Dairy-Free Green Goddess Dressing

This recipe for Dairy-Free Green Goddess Dressing turns salad into a sumptuous feast. The creamy texture is outrageously good, without any dairy or mayonnaise. How? The trick is blending a little coconut milk with avocado then adding an abundance of fresh herbs to drown out the coconut flavor. The result is a savory, herbal, garlicky dressing that’s shockingly good over greens with chicken, steak or salmon.

You’re welcome to top greens with leftover chicken and drizzle a little oil and lemon juice on top, but why, when you could have a Green Goddess Chicken Salad with Bacon? Simply toss chunks of cooked chicken in Green Goddess dressing and pile it high on a bed of romaine (and other veggies too, if you like). Top liberally with crumbles of bacon and you have a salad you won’t soon forget.

Salad is a favorite Primal meal because it’s fast, it’s healthy and the variations are endless. Whether you’ve been following the Primal lifestyle for awhile or are just getting the hang of it (or back on track) with the 21-Day Challenge, recipes like this make it so easy to eat well.

Hungry for more? Another two-dozen amazing new salad dressing recipes are in the Primal cookbook coming out in December, Primal Blueprint Healthy Sauces, Dressings & Toppings (learn more below). With recipes this easy and this good, every salad you make will be more than just a meal. It will be a Primal feast.

Dairy-Free Green Goddess Dressing

Green Goddess salad dressing was invented at a hotel in San Francisco in the early 1900s and has been a classic ever since. In this dairy-free Primal version, coconut milk and avocado replace the sour cream and the mayo.

When you’re making this dressing, don’t worry too much about measuring exact amounts of the herbs – the more the better. Just grab a handful and use cooking shears to snip them into the food processor.

Quantity: 1 cup


  • 1/2 a ripe avocado
  • 1/4 cup coconut milk (60 ml)
  • 3 tablespoons freshly squeezed lemon juice (45 ml)
  • 1 garlic clove, finely chopped
  • 2 anchovy fillets, finely chopped
  • 1/2 cup roughly chopped fresh parsley (120 ml)
  • 1/4 cup roughly chopped fresh basil (60 ml)
  • 1 tablespoon roughly chopped fresh tarragon (15 ml)
  • 1/4 teaspoon salt (1.25 ml)
  • 1/2 cup extra virgin olive oil (120 ml)


Blend the first nine ingredients in the food processor until combined.

With the blade running, pour in the oil and process until the dressing thickens and the herbs are finely chopped.

This dressing is best if used within 5 days.

Healthy Sauces, Dressings & Toppings Coming Soon!

Grilled steaks or chops are admittedly great, but what if the right rub or marinade could make them outstanding? Broiled fish is among the healthiest of foods, but seafood dishes often cry out for the added flavor of a savory sauce. Nothing beats salads or steamed veggies for nutritional value, but why not make them more tempting—and even more nutritious—with a flavorful dressing loaded with antioxidants and nourishing fats? And while berries make a delicious snack, the right topping can make them a decadent dessert. Sometimes all it takes to transform an ordinary meal into a mouthwatering culinary masterpiece is an added rub, sauce, marinade, or dressing. Unfortunately, most traditional flavor enhancers contain sugars, trans fats, gluten, MSG, and other objectionable ingredients.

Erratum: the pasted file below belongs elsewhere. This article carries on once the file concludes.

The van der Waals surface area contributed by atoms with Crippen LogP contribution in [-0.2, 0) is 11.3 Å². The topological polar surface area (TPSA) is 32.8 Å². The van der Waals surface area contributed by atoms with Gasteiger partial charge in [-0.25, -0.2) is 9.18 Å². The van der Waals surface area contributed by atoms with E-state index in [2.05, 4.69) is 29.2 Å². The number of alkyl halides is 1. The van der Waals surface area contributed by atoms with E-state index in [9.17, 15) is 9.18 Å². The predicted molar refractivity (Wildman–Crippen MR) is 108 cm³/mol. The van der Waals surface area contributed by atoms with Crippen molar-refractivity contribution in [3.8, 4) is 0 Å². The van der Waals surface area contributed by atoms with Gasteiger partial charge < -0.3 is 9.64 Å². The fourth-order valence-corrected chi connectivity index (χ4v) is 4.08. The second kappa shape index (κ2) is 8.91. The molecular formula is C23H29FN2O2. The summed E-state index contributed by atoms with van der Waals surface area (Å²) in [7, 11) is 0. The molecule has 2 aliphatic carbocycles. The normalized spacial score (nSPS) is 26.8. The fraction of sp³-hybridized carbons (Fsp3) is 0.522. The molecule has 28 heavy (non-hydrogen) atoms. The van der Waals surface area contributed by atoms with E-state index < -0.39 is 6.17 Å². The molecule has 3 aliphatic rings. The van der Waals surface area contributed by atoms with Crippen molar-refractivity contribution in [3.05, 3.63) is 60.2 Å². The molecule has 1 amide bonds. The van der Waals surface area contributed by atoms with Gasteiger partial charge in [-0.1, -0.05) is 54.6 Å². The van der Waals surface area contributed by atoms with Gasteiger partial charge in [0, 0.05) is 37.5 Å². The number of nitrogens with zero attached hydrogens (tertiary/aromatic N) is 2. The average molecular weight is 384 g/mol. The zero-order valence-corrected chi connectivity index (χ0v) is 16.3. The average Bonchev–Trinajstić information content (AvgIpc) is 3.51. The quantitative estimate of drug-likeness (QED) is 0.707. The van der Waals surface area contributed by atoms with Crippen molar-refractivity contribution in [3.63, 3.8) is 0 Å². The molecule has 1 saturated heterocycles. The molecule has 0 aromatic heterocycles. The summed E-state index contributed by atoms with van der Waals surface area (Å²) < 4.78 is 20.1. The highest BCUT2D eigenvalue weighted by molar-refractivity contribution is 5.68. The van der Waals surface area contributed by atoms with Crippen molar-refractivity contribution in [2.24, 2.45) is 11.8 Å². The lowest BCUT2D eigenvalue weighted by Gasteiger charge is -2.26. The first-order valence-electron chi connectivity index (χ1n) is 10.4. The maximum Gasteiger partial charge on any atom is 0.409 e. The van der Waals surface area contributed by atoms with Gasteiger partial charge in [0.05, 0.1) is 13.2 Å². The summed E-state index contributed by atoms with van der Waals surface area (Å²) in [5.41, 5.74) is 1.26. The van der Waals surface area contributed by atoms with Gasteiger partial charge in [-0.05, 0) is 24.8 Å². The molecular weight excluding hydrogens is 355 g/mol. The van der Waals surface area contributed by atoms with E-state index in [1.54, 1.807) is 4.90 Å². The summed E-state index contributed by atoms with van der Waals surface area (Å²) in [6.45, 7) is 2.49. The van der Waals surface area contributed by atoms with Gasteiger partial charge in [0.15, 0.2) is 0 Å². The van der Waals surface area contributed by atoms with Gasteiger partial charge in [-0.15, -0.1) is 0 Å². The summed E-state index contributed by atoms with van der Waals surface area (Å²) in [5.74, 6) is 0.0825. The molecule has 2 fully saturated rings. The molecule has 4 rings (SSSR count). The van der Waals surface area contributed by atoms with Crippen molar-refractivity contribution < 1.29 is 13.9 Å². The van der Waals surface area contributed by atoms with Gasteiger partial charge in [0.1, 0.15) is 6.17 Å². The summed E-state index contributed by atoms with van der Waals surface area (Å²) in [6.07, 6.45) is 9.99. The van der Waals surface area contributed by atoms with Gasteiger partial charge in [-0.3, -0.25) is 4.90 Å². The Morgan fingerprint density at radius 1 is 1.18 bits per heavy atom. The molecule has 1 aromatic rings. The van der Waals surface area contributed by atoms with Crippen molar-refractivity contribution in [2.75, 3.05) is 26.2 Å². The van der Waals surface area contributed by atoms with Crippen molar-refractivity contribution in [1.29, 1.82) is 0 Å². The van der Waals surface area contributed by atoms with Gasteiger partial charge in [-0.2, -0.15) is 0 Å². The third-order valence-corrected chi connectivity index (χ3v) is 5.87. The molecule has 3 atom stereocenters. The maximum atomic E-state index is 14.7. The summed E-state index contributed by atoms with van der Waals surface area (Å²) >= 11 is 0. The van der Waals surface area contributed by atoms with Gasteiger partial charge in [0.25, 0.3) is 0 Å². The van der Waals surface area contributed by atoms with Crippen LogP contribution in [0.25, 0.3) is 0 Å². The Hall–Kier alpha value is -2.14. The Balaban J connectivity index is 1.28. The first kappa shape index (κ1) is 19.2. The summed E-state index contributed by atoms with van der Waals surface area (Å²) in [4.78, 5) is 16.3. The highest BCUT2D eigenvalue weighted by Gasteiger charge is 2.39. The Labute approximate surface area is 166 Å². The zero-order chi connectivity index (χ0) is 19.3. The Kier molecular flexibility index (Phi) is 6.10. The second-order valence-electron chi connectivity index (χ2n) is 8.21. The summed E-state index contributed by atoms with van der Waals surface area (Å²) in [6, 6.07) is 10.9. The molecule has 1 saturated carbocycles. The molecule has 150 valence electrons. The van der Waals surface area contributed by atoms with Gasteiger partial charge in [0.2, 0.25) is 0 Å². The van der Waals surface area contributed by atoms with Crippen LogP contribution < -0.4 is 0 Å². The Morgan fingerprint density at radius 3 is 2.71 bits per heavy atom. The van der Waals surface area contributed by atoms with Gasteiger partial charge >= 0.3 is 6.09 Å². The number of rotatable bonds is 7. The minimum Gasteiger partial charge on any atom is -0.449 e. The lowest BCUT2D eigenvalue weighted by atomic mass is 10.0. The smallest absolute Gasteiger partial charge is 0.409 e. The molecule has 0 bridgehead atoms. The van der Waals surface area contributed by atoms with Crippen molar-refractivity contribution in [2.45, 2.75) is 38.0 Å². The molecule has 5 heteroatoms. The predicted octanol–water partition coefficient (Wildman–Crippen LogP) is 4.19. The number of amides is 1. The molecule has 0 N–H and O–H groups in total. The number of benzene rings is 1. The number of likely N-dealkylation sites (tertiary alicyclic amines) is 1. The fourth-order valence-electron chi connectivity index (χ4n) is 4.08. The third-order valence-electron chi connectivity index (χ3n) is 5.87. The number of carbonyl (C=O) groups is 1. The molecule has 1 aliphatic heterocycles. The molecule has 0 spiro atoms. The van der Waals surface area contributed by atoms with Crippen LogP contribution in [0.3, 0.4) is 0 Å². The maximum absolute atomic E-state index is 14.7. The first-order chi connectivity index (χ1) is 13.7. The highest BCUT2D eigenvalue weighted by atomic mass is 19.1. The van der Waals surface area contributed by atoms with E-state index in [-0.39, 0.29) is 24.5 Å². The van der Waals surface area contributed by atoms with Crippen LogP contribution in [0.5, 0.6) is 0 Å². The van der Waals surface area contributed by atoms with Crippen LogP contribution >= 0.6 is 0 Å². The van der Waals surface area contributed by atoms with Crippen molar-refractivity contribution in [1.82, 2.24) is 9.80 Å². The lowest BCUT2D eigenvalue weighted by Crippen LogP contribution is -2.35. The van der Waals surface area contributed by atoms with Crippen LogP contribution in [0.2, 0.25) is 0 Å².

Following the remarkable worldwide success of The Primal Blueprint Cookbook and The Primal Blueprint Quick & Easy Meals, bestselling author Mark Sisson and chef Jennifer Meier team up again to present Primal Blueprint Healthy Sauces, Dressings & Toppings. Based on the Primal/Paleo eating strategy that has been scientifically proven to help you burn off excess body fat, boost energy, and delay the aging process, Healthy Sauces, Dressings & Toppings offers over 120 easy-to-prepare recipes with an almost infinite number of uses. Finally, you can bring rich and satisfying flavor to healthful meals while adding Omega-3 fats, powerful antioxidants, and other vital nutrients. And you don’t have to compromise great taste or spend hours slaving over complicated preparations. With options organized into convenient categories and presented with vibrant photos and simple directions, you’ll become a Primal kitchen whiz on everything from macadamia salad dressing, to brown butter sage sauce, to coconut milk whipped cream!

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29 thoughts on “Dairy-Free Green Goddess Dressing”

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  1. Ok, Mark. I don’t usually bother to read recipe postings, but this one caught my eye. I make my salad dressings simply because all (without exception) commercial salad dressings are manufactured by folks who think soy and sugar are food. The recipe I generally use is about 3 oz olive oil + 3 oz vinegar + about a teaspoon of nearly every ground spice in my cabinet (with a few exceptions).

    But now I gotta try this one.


    1. Howard, thanks for your recipe, too. I am newly venturing into the world of making my own salad dressings, and am excited to try variety. My salads are all kinds of different, now I want the dressings to be healthy and yummy, too.

      1. Guess I should list what I add to my V&O, then. Usually, but not always, about a tsp (except where noted) of each:

        Minced garlic
        Powdered onion
        Hot red pepper flakes (1/2 tsp)
        Black pepper (a pinch or two)
        Spicy Spaghetti Seasoning